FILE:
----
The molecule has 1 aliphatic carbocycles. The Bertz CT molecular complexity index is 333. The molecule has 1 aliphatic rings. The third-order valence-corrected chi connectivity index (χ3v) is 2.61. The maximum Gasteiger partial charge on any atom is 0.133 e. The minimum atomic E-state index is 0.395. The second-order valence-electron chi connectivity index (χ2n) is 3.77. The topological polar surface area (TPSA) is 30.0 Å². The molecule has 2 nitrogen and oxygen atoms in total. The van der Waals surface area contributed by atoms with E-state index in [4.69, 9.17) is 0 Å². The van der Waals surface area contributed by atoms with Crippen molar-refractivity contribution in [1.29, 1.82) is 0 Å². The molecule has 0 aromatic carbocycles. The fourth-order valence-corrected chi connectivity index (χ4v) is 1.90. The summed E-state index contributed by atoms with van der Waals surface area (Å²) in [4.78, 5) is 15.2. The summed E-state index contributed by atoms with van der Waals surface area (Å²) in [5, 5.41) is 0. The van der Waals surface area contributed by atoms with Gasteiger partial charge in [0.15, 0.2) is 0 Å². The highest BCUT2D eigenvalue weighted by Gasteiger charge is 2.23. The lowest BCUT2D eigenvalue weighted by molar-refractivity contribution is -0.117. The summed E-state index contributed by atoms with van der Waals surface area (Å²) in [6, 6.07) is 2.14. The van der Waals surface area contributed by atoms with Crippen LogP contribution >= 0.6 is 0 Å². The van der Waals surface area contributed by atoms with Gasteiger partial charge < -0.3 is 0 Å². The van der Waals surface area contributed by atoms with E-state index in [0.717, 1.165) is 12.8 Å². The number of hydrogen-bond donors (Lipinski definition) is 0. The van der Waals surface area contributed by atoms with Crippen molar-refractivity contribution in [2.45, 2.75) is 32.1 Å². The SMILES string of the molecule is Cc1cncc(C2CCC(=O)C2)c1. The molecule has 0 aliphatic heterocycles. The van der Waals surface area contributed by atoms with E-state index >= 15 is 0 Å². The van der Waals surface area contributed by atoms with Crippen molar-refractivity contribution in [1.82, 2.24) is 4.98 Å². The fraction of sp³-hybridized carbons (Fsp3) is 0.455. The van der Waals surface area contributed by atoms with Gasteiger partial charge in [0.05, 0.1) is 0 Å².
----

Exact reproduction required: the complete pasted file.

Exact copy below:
The molecule has 1 aliphatic carbocycles. The Bertz CT molecular complexity index is 333. The molecule has 1 aliphatic rings. The third-order valence-corrected chi connectivity index (χ3v) is 2.61. The maximum Gasteiger partial charge on any atom is 0.133 e. The minimum atomic E-state index is 0.395. The second-order valence-electron chi connectivity index (χ2n) is 3.77. The topological polar surface area (TPSA) is 30.0 Å². The molecule has 2 nitrogen and oxygen atoms in total. The van der Waals surface area contributed by atoms with E-state index in [4.69, 9.17) is 0 Å². The van der Waals surface area contributed by atoms with Crippen molar-refractivity contribution in [1.29, 1.82) is 0 Å². The molecule has 0 aromatic carbocycles. The fourth-order valence-corrected chi connectivity index (χ4v) is 1.90. The summed E-state index contributed by atoms with van der Waals surface area (Å²) in [4.78, 5) is 15.2. The summed E-state index contributed by atoms with van der Waals surface area (Å²) in [5, 5.41) is 0. The van der Waals surface area contributed by atoms with Gasteiger partial charge in [0.15, 0.2) is 0 Å². The highest BCUT2D eigenvalue weighted by Gasteiger charge is 2.23. The lowest BCUT2D eigenvalue weighted by molar-refractivity contribution is -0.117. The summed E-state index contributed by atoms with van der Waals surface area (Å²) in [6, 6.07) is 2.14. The van der Waals surface area contributed by atoms with Crippen LogP contribution >= 0.6 is 0 Å². The van der Waals surface area contributed by atoms with Gasteiger partial charge < -0.3 is 0 Å². The van der Waals surface area contributed by atoms with E-state index in [0.717, 1.165) is 12.8 Å². The number of hydrogen-bond donors (Lipinski definition) is 0. The van der Waals surface area contributed by atoms with Crippen molar-refractivity contribution in [2.45, 2.75) is 32.1 Å². The SMILES string of the molecule is Cc1cncc(C2CCC(=O)C2)c1. The molecule has 0 aliphatic heterocycles. The van der Waals surface area contributed by atoms with E-state index >= 15 is 0 Å². The van der Waals surface area contributed by atoms with Crippen molar-refractivity contribution in [1.82, 2.24) is 4.98 Å². The fraction of sp³-hybridized carbons (Fsp3) is 0.455. The van der Waals surface area contributed by atoms with Gasteiger partial charge in [0.05, 0.1) is 0 Å².